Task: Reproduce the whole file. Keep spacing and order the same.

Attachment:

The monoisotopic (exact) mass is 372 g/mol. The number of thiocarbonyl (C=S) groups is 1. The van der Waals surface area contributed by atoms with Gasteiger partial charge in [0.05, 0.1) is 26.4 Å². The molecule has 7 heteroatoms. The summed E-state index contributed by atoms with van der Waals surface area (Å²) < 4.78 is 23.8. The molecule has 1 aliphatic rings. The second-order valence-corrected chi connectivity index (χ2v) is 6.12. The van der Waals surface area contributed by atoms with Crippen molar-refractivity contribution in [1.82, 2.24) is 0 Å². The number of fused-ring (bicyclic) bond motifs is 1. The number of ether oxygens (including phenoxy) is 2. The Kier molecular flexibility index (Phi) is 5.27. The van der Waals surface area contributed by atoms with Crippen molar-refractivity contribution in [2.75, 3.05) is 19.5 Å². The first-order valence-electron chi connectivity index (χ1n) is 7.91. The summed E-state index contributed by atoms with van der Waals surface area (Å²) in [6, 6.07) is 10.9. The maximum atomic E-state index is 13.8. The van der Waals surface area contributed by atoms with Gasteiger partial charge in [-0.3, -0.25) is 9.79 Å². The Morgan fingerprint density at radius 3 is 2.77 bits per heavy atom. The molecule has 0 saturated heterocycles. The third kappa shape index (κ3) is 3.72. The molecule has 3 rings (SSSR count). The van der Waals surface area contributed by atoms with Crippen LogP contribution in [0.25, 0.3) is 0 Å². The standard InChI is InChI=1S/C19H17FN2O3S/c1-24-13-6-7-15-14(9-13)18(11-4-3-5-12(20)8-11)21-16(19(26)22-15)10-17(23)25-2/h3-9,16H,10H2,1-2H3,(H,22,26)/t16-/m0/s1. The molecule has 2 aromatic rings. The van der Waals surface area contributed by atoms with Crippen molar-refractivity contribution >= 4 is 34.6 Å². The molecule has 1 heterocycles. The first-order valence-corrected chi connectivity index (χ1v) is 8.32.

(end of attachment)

The monoisotopic (exact) mass is 372 g/mol. The number of thiocarbonyl (C=S) groups is 1. The van der Waals surface area contributed by atoms with Gasteiger partial charge in [0.05, 0.1) is 26.4 Å². The molecule has 7 heteroatoms. The summed E-state index contributed by atoms with van der Waals surface area (Å²) < 4.78 is 23.8. The molecule has 1 aliphatic rings. The second-order valence-corrected chi connectivity index (χ2v) is 6.12. The van der Waals surface area contributed by atoms with Crippen molar-refractivity contribution in [1.82, 2.24) is 0 Å². The number of fused-ring (bicyclic) bond motifs is 1. The number of ether oxygens (including phenoxy) is 2. The Kier molecular flexibility index (Phi) is 5.27. The van der Waals surface area contributed by atoms with Crippen molar-refractivity contribution in [2.75, 3.05) is 19.5 Å². The first-order valence-electron chi connectivity index (χ1n) is 7.91. The summed E-state index contributed by atoms with van der Waals surface area (Å²) in [6, 6.07) is 10.9. The maximum atomic E-state index is 13.8. The van der Waals surface area contributed by atoms with Gasteiger partial charge in [-0.3, -0.25) is 9.79 Å². The Morgan fingerprint density at radius 3 is 2.77 bits per heavy atom. The molecule has 0 saturated heterocycles. The third kappa shape index (κ3) is 3.72. The molecule has 3 rings (SSSR count). The van der Waals surface area contributed by atoms with Crippen LogP contribution in [0.25, 0.3) is 0 Å². The standard InChI is InChI=1S/C19H17FN2O3S/c1-24-13-6-7-15-14(9-13)18(11-4-3-5-12(20)8-11)21-16(19(26)22-15)10-17(23)25-2/h3-9,16H,10H2,1-2H3,(H,22,26)/t16-/m0/s1. The molecule has 2 aromatic rings. The van der Waals surface area contributed by atoms with Crippen molar-refractivity contribution >= 4 is 34.6 Å². The molecule has 1 heterocycles. The first-order valence-corrected chi connectivity index (χ1v) is 8.32.